Yes, that would be the typical way of working out "phase of arrival" taking into account the speed of sound in air and frequency of a component (from which you workout the wavelength and through that the frequency difference because of distance). These equations are present in the beamforming examples.

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  • $\begingroup$ Thank you for your answer. Here is more information: the unique source (musical instrument) is very far (20 or 30 meters) from the microphones. Thus we can assume that virtually "moving" a microphone of 10 cm will not change the amplitude much. Of course rotating them of 45° can have an influence because it makes the microphone more or less looking at the building walls, and this will influence the reverberation. But also, as a first analysis, we could neglect this and just look at the phase aspects. Are there formulas about how to shift signals according to a distance change? $\endgroup$ – g6kxjv1ozn Jul 22 at 11:40
  • $\begingroup$ PS: using more than 2 mic is not an option; let's say we only have an existing stereo recording in XY position. $\endgroup$ – g6kxjv1ozn Jul 22 at 11:41
  • $\begingroup$ @g6kxjv1ozn Glad to hear it was helpful, please see updated response. $\endgroup$ – A_A Jul 22 at 12:23
  • $\begingroup$ A_A's answer is quite informative so I will just add something small here. If you want to find out how to "shift" the phase due to a "virtual" movement of a microphone, you should sketch the source-receivers configuration and work out the intended movements. The difference between the positions of the two (or more) mic configurations will give you the results you seek. A good starting point would be to have a look at how the "Generalised Cross Correlation" Direction-of-Arrival technique for linear microphone arrays is formulated. $\endgroup$ – ZaellixA Jul 22 at 14:54
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    $\begingroup$ @g6kxjv1ozn You might find these useful. I realise that I had the phased array page in my mind, but I linked the beamforming one. $\endgroup$ – A_A Jul 29 at 16:41
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That's tricky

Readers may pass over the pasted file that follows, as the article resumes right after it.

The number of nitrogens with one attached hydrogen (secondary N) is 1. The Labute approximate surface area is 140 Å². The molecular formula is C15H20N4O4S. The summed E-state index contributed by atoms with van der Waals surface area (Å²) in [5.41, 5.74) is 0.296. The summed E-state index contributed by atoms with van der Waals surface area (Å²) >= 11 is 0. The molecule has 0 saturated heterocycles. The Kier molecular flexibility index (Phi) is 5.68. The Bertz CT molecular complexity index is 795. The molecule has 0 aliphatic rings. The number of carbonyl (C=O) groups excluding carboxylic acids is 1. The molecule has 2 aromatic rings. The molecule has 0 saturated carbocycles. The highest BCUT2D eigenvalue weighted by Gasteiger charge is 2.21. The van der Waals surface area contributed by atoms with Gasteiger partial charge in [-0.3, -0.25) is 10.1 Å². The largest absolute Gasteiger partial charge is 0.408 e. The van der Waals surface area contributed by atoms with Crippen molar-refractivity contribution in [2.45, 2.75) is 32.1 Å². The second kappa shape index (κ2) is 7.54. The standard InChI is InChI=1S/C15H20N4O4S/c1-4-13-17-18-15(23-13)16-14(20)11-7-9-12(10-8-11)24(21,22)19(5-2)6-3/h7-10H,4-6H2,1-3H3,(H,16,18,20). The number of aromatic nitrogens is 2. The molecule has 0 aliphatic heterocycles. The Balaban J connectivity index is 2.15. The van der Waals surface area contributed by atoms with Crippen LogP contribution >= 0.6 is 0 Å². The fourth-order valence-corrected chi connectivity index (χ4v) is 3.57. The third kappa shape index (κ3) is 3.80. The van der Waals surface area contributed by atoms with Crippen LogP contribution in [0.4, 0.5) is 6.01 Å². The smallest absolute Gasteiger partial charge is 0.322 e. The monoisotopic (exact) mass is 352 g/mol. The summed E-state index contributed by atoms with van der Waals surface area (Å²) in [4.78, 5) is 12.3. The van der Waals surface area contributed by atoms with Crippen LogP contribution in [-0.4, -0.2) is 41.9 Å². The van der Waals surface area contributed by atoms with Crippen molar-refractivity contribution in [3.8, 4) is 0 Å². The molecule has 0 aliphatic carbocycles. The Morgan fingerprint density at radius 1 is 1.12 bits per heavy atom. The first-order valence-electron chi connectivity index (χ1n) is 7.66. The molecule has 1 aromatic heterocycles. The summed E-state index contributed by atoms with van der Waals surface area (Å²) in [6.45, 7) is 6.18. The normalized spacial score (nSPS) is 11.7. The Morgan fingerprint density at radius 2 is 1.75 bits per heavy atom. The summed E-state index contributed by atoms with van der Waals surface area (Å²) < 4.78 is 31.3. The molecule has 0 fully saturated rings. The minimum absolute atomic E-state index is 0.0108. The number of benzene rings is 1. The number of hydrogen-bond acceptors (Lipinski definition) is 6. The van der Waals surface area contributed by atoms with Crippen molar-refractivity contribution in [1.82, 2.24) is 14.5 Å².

Basically you need to first recover the original left/right content and then re-render through the new microphone geometry. In this case you could do a time-frequency analysis and look for content that's correlated (similar phase) but has significant inter-channel level differences. You would re-render it by reducing the level difference (based on the directivity (if any) of the A-B mics) and adding inter-channel delay depending on the amount of "leftness" or "rightness" you have detected.

The devil in the details though: Time-variant frequency domain processing is prone to artifacts you need to carefully control windowing, bandwidths, overlap, step size, filter updating speeds etc. Good recordings are also "fragile" in terms of spectral balance. It's very hard to avoid some amount of coloration or spectral degradation and that's why this is rarely done in practice.

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  • $\begingroup$ Thanks. I know it might probably damage the signal, but I'm still interested to do some tests. What would be the first processing steps in your opinion? $\endgroup$ – g6kxjv1ozn Jul 22 at 11:43
  • $\begingroup$ Very nice approach, but one more detail I would like clarified if possible. Why should there be significant inter-channel level difference? For example, if the distance to the source is more than 3-5 metres and the microphones are omnidirectional, then the level difference shouldn't be that big. The opposite (what you state) of course will be true for gradient microphones. $\endgroup$ – ZaellixA Aug 25 at 9:01